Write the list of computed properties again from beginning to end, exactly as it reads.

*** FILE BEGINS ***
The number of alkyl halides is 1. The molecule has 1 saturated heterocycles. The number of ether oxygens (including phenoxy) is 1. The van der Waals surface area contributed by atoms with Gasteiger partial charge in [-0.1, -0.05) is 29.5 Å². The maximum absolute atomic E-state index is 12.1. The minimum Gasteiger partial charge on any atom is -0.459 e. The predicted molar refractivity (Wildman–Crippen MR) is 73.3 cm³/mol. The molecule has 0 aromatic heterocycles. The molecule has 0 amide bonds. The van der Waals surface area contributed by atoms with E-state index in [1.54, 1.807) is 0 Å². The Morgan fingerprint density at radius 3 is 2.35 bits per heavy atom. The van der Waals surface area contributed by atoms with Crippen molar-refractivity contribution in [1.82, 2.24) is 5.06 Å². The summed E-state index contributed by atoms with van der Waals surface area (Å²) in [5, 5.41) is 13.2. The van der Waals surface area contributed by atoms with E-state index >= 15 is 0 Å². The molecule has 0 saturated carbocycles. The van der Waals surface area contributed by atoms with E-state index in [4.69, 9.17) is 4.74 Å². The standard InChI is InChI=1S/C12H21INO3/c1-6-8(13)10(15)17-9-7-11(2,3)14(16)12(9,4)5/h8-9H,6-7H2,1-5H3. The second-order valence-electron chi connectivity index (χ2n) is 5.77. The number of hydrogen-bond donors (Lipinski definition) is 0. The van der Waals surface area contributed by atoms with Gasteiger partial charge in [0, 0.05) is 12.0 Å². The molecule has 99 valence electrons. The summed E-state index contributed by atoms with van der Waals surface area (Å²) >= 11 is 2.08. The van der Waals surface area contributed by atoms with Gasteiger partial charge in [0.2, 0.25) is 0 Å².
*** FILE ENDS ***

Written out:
The number of alkyl halides is 1. The molecule has 1 saturated heterocycles. The number of ether oxygens (including phenoxy) is 1. The van der Waals surface area contributed by atoms with Gasteiger partial charge in [-0.1, -0.05) is 29.5 Å². The maximum absolute atomic E-state index is 12.1. The minimum Gasteiger partial charge on any atom is -0.459 e. The predicted molar refractivity (Wildman–Crippen MR) is 73.3 cm³/mol. The molecule has 0 aromatic heterocycles. The molecule has 0 amide bonds. The van der Waals surface area contributed by atoms with E-state index in [1.54, 1.807) is 0 Å². The Morgan fingerprint density at radius 3 is 2.35 bits per heavy atom. The van der Waals surface area contributed by atoms with Crippen molar-refractivity contribution in [1.82, 2.24) is 5.06 Å². The summed E-state index contributed by atoms with van der Waals surface area (Å²) in [5, 5.41) is 13.2. The van der Waals surface area contributed by atoms with E-state index >= 15 is 0 Å². The molecule has 0 saturated carbocycles. The van der Waals surface area contributed by atoms with E-state index in [4.69, 9.17) is 4.74 Å². The standard InChI is InChI=1S/C12H21INO3/c1-6-8(13)10(15)17-9-7-11(2,3)14(16)12(9,4)5/h8-9H,6-7H2,1-5H3. The second-order valence-electron chi connectivity index (χ2n) is 5.77. The number of hydrogen-bond donors (Lipinski definition) is 0. The van der Waals surface area contributed by atoms with Gasteiger partial charge in [0, 0.05) is 12.0 Å². The molecule has 99 valence electrons. The summed E-state index contributed by atoms with van der Waals surface area (Å²) >= 11 is 2.08. The van der Waals surface area contributed by atoms with Gasteiger partial charge in [0.2, 0.25) is 0 Å².